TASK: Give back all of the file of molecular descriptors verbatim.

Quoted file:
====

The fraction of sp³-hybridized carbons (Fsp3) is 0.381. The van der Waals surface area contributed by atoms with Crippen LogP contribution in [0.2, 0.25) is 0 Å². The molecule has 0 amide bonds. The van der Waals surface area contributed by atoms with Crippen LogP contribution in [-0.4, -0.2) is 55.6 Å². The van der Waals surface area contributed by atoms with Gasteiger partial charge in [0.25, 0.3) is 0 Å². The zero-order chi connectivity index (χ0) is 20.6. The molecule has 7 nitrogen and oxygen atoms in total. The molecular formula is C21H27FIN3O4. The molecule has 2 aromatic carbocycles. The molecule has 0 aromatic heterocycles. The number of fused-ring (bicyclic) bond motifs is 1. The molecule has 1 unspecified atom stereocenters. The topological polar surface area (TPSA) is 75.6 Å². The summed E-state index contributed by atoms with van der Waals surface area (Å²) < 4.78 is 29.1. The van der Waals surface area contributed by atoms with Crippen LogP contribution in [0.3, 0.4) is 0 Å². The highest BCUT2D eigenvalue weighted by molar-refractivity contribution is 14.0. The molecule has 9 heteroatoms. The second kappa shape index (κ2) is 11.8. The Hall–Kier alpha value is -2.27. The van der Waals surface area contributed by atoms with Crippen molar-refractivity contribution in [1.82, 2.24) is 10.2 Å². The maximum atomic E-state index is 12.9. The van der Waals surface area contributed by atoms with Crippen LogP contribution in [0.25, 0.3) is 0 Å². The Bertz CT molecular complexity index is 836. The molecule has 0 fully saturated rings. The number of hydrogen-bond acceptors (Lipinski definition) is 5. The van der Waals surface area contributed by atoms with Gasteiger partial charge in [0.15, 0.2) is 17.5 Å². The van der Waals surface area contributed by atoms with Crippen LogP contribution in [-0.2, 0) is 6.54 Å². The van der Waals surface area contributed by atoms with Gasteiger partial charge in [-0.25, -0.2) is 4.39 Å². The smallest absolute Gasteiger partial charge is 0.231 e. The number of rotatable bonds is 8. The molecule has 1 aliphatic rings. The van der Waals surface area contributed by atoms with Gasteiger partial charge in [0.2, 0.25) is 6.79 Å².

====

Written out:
The fraction of sp³-hybridized carbons (Fsp3) is 0.381. The van der Waals surface area contributed by atoms with Crippen LogP contribution in [0.2, 0.25) is 0 Å². The molecule has 0 amide bonds. The van der Waals surface area contributed by atoms with Crippen LogP contribution in [-0.4, -0.2) is 55.6 Å². The van der Waals surface area contributed by atoms with Gasteiger partial charge in [0.25, 0.3) is 0 Å². The zero-order chi connectivity index (χ0) is 20.6. The molecule has 7 nitrogen and oxygen atoms in total. The molecular formula is C21H27FIN3O4. The molecule has 2 aromatic carbocycles. The molecule has 0 aromatic heterocycles. The number of fused-ring (bicyclic) bond motifs is 1. The molecule has 1 unspecified atom stereocenters. The topological polar surface area (TPSA) is 75.6 Å². The summed E-state index contributed by atoms with van der Waals surface area (Å²) < 4.78 is 29.1. The van der Waals surface area contributed by atoms with Crippen LogP contribution in [0.3, 0.4) is 0 Å². The highest BCUT2D eigenvalue weighted by molar-refractivity contribution is 14.0. The molecule has 9 heteroatoms. The second kappa shape index (κ2) is 11.8. The Hall–Kier alpha value is -2.27. The van der Waals surface area contributed by atoms with Crippen molar-refractivity contribution in [1.82, 2.24) is 10.2 Å². The maximum atomic E-state index is 12.9. The van der Waals surface area contributed by atoms with Crippen LogP contribution in [0.25, 0.3) is 0 Å². The Bertz CT molecular complexity index is 836. The molecule has 0 fully saturated rings. The number of hydrogen-bond acceptors (Lipinski definition) is 5. The van der Waals surface area contributed by atoms with Gasteiger partial charge in [0.15, 0.2) is 17.5 Å². The van der Waals surface area contributed by atoms with Crippen LogP contribution in [-0.2, 0) is 6.54 Å². The van der Waals surface area contributed by atoms with Gasteiger partial charge in [-0.25, -0.2) is 4.39 Å². The smallest absolute Gasteiger partial charge is 0.231 e. The number of rotatable bonds is 8. The molecule has 1 aliphatic rings. The van der Waals surface area contributed by atoms with Gasteiger partial charge in [0.2, 0.25) is 6.79 Å².